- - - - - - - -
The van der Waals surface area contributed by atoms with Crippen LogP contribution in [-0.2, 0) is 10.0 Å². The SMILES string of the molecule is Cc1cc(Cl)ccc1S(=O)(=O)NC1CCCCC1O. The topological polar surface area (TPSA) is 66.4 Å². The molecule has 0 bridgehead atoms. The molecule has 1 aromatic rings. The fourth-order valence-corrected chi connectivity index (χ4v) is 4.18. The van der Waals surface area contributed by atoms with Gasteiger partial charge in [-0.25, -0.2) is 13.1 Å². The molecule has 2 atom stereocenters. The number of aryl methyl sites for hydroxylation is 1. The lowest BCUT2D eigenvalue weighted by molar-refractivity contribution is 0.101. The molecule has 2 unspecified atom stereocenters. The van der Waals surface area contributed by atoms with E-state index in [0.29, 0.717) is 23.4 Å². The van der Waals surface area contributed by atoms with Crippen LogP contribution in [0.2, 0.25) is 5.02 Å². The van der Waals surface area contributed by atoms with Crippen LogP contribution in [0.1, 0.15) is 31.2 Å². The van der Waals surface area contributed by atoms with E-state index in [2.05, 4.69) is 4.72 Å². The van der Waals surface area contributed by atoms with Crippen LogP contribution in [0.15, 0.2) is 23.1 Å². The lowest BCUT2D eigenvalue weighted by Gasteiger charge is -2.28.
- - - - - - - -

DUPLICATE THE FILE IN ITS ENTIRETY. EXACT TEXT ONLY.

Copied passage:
The van der Waals surface area contributed by atoms with Crippen LogP contribution in [-0.2, 0) is 10.0 Å². The SMILES string of the molecule is Cc1cc(Cl)ccc1S(=O)(=O)NC1CCCCC1O. The topological polar surface area (TPSA) is 66.4 Å². The molecule has 0 bridgehead atoms. The molecule has 1 aromatic rings. The fourth-order valence-corrected chi connectivity index (χ4v) is 4.18. The van der Waals surface area contributed by atoms with Gasteiger partial charge in [-0.25, -0.2) is 13.1 Å². The molecule has 2 atom stereocenters. The number of aryl methyl sites for hydroxylation is 1. The lowest BCUT2D eigenvalue weighted by molar-refractivity contribution is 0.101. The molecule has 2 unspecified atom stereocenters. The van der Waals surface area contributed by atoms with E-state index in [0.29, 0.717) is 23.4 Å². The van der Waals surface area contributed by atoms with Crippen LogP contribution in [0.2, 0.25) is 5.02 Å². The van der Waals surface area contributed by atoms with Crippen LogP contribution in [0.1, 0.15) is 31.2 Å². The van der Waals surface area contributed by atoms with E-state index in [2.05, 4.69) is 4.72 Å². The van der Waals surface area contributed by atoms with Crippen LogP contribution in [0.15, 0.2) is 23.1 Å². The lowest BCUT2D eigenvalue weighted by Gasteiger charge is -2.28.